Become a Listening Leader

on Apr 1st, 2013 in Collaboration, Project Management, Talent Management, | 2 comments

I was introduced to the topic of listening leadership by Dr. Rick Bommelje when I was working on my graduate degree.  I had enrolled in a Leadership course that would help define my career style.

Listening is something I continue to work on today but has paid off in my self-awareness, building trust with others, and my ability to learn from others.

The approach that always stuck with me is called SIER:

  • Sensing – This step essentially is the beginning of the process where you are using your five senses to receive a message.
  • Interpreting – Here you start to arrive to an understanding of the meaning of the message.
  • Evaluating – In this step you are analyzing the message before jumping to a conclusion.  This is where many of us get caught making judgments before understanding the message.
  • Responding – The final step is in responding.  This is either through verbal or non-verbal communication essentially showing whether or not you understood the message or have questions about the message.

This approach is something that can be learned, practiced, and become a strength. You must be willing to become an active listener.

For me, it has always been a challenge to be a listening leader, I found that I would jump from sensing into immediately evaluating.  Personally, I have seen large improvements in building relationships with others but it does take some practice. The next time you are in listening situation try the SIER approach.  When you can actually determine where you are in the SIER process during an active conversation you are starting to become a listening leader.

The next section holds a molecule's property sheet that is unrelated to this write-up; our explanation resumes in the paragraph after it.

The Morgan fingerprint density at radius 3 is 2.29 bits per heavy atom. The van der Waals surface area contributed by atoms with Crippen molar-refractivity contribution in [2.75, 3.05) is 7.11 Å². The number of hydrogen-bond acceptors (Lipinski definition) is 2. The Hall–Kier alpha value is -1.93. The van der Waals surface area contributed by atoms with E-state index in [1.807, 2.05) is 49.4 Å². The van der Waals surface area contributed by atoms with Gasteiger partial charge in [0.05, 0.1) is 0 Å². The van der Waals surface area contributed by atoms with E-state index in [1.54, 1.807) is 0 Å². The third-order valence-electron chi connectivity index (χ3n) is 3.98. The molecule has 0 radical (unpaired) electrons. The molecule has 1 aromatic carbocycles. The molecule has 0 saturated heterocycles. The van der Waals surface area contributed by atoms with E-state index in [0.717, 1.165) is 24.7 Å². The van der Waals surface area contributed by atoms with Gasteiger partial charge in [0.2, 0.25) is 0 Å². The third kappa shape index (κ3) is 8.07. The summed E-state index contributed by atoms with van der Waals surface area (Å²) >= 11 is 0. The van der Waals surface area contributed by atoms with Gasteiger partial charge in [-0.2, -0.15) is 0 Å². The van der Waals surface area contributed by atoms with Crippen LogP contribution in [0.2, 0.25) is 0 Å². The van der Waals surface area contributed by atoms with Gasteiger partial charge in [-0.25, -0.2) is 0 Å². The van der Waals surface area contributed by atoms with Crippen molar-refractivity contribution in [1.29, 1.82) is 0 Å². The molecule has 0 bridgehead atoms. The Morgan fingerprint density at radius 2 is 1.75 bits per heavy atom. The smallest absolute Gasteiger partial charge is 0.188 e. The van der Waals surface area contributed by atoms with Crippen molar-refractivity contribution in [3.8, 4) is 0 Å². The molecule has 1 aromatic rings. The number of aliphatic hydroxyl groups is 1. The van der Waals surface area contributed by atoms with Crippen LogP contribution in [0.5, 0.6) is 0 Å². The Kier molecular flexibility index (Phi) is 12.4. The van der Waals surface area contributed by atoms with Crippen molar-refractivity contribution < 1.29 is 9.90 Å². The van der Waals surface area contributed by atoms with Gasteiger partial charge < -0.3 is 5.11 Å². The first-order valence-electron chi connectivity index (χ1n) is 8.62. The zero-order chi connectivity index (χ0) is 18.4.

If you are taking an authentic and active approach to listening, it builds trust.  Trust, in turn, will help drive your leadership journey.

For more information and his free newsletter visit Dr. Rick Bommelje’s website:

Your Leadership Journey

on Jan 7th, 2013 in Project Management, | 3 comments

I have often been asked what is the most important skill that any organization needs and successful organizations have in abundance.  My answer is simple – leadership.

One of my favorite speaking topics is on leadership.  I always ask everyone to reflect on something I call your “leadership journey” and to understand that we are all currently on our own leadership path.  Each journey is unique but we are all tied together in the framework of leadership and its impacts to us, an organization, our personal situation etc. Organizations are starving for leadership and I always argue is the #1 attribute that sets great organizations apart from the rest.

Now, take a moment and think about something you consider your most successful endeavor. Why do you think of it that way? What do you remember most about it? For me, I usually remember the people and situations. It is almost always about the journey and the others I helped, not the outcome. Sure, there are several efforts I am extremely proud of but those deliveries don’t define me, it’s the relationships I have led, created, fostered, and built that help carve my journey.  That said, the leadership journey we are on is not always perfect nor should it be. I ask, what is perfection and why are so many trying to achieve it, it is fool’s gold.  If you are paralyzed by the fear of failure it will never allow you to become the leader you can be. Removing the fear of failure while being focused to achieve will bring you the results you are looking for.

As leaders we need to push the envelope of what is “expected” into something that is unexpected. Building on others strengths to deliver impactful results and giving others their opportunity to lead is the core. Take the time to reflect on both the good and bad aspects of your current Journey and the what you want to become.  Use those experiences to build leadership organizations, because if you can do that your journey will ultimately be a fulfilling one.

I look forward to hear your feedback and continue the discussion on leadership as we move through several topics.

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